Cancer and cardiovascular disease are health conditions Cuba will now be able to more readily diagnose and treat thanks to its newly built facility for producing key radiopharmaceuticals. Nuclear medicine requires a constant and reliable supply of these radioactive drugs, prepared according to what the industry calls good manufacturing practices (GMP), and there have so far been limitations in getting them to the island nation.
"Through our work with the IAEA, we now have a dedicated GMP compliant facility and the expertise to meet most of our national needs for diagnostic and therapeutic radiopharmaceuticals for helping patients," said René Leyva Montaña, Director of Production at the Isotope Centre (CENTIS), Cuba's centre dedicated to radiopharmaceutical production.
GMP follow a series of international quality-assurance standards designed to protect patients from bad quality products. The standards outline the requirements to ensure that the pharmaceuticals produced are of a high quality, safe and effective, and that they contain the correct potency. "Becoming GMP compliant is a demanding, but important process, as a facility must be designed to ensure quality since the products have to be prepared already ready for patient use," said Joao Osso, Head of the Radioisotope Products and Radiation Technology Section at the IAEA.
Cuba's new facility will produce generator-based radiopharmaceuticals (see Radiopharmaceuticals) with yttrium-90 (Y-90), a key component in nuclear medicine to treat liver cancer and other conditions. Y-90 is produced from its parent isotope, strontium-90 (Sr-90). Sr-90 is a radioisotope, which means it is a radioactive element that decays towards stability. As it slowly decays, it releases Y-90, another radioisotope that has a much shorter decay time. Using special devices called generators, Y-90 can be 'milked' from the Sr-90 inside the generator. The Y-90 is then quickly purified and tagged to specific molecules to be used in nuclear medicine.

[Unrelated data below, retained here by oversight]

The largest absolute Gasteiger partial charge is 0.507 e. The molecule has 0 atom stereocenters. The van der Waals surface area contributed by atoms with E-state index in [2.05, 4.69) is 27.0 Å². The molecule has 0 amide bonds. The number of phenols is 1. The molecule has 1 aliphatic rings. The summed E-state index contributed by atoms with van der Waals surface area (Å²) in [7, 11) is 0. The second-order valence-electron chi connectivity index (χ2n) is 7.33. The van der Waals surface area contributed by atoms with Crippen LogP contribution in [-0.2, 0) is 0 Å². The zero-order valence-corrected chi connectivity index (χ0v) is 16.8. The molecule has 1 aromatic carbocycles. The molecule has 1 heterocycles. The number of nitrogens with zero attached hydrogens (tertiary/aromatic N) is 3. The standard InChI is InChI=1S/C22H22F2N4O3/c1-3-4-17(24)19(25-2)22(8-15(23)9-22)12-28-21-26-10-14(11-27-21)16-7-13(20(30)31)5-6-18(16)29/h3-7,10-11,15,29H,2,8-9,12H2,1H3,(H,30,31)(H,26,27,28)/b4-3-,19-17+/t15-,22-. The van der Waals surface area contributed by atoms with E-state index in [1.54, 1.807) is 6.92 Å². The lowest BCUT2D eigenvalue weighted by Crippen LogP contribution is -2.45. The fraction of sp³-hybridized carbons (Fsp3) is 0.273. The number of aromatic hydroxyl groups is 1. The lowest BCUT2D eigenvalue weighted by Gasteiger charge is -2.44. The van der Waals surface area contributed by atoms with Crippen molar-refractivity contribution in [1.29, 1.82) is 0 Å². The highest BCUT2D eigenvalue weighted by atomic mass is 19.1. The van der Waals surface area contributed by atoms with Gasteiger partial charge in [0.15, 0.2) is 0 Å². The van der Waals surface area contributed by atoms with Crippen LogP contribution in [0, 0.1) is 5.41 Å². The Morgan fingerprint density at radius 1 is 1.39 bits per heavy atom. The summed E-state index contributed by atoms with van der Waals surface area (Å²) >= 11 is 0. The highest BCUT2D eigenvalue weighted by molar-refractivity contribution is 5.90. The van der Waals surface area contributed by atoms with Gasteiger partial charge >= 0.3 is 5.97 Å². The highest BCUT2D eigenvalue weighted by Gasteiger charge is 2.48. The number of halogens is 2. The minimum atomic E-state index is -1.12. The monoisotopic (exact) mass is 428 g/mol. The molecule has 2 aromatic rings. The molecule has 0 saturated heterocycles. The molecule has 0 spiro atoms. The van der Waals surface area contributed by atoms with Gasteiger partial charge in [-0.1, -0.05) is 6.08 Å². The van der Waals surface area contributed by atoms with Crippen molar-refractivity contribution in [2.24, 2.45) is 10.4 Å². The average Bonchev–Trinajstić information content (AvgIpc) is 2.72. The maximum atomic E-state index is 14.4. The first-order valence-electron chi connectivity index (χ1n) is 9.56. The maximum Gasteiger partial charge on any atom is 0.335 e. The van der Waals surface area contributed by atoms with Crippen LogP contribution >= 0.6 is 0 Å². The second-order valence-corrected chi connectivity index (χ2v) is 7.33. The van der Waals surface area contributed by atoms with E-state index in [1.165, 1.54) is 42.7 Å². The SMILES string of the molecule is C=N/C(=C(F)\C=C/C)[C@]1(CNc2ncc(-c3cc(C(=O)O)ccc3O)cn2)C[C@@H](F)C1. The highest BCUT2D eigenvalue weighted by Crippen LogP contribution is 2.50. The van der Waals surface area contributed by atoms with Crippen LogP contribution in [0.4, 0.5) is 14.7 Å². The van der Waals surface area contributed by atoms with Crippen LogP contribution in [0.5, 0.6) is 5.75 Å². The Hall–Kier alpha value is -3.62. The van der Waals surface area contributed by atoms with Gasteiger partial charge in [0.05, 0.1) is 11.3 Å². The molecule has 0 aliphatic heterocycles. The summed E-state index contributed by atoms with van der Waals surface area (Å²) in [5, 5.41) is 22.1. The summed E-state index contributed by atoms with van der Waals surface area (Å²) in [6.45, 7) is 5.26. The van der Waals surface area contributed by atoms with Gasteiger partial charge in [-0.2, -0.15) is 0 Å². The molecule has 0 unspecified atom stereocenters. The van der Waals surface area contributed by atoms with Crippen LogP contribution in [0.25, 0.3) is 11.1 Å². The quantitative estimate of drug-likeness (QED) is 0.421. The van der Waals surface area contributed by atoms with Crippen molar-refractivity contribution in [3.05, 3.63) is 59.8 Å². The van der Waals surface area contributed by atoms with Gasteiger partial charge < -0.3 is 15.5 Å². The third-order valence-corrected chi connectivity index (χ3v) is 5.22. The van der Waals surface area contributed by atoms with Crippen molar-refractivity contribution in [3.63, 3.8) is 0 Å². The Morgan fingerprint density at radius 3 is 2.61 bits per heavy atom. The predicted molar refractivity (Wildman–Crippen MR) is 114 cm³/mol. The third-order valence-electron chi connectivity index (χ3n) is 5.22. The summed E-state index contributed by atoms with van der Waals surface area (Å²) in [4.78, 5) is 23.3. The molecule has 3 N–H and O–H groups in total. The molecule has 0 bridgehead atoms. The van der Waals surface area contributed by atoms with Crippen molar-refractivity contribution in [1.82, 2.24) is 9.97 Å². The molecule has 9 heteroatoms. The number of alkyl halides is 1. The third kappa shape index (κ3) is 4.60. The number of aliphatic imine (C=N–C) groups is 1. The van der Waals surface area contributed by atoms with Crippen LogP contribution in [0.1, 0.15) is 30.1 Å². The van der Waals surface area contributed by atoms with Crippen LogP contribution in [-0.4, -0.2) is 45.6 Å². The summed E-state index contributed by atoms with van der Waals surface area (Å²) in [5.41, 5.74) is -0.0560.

"Being able to produce the Y-90 generators in the country is much more economical and feasible than buying completed products abroad, as Y-90 has a short decay time, which makes it very difficult and costly to transport," said Osso, adding that Cuba will still need to buy raw materials, like the Sr-90, from suppliers abroad.
The IAEA has supported Cuba in developing the GMP compliant facility by providing the technical assistance and training needed for the development and production of Y-90, including labelling, quality control, metrology, safety and security, Osso said. Cuba has also received IAEA assistance and funding to buy analytical, radiological protection and metrology equipment and the materials required.
At this stage, CENTIS is preparing different formulations of Y-90 for diagnostic and therapeutic radiopharmaceuticals that can soon go to clinical trials and later to patients, explained Leyva Montaña. The facility is now waiting for the final licensing approval before it is ready for full-scale production, Leyva Montaña added.
Tackling an international supply problem
In contrast to Y-90 and Sr-90, which are widely available, technetium-99m (Tc-99m), another radioisotope of importance to Cuba and much of the world, is facing international supply problems due to production issues with its parent radioisotope, molybdenum-99 (Mo-99).
First, it was Cuba requesting the support with fellowships and expert training, but now we are providing training to fellows in radiopharmaceuticals and generator production.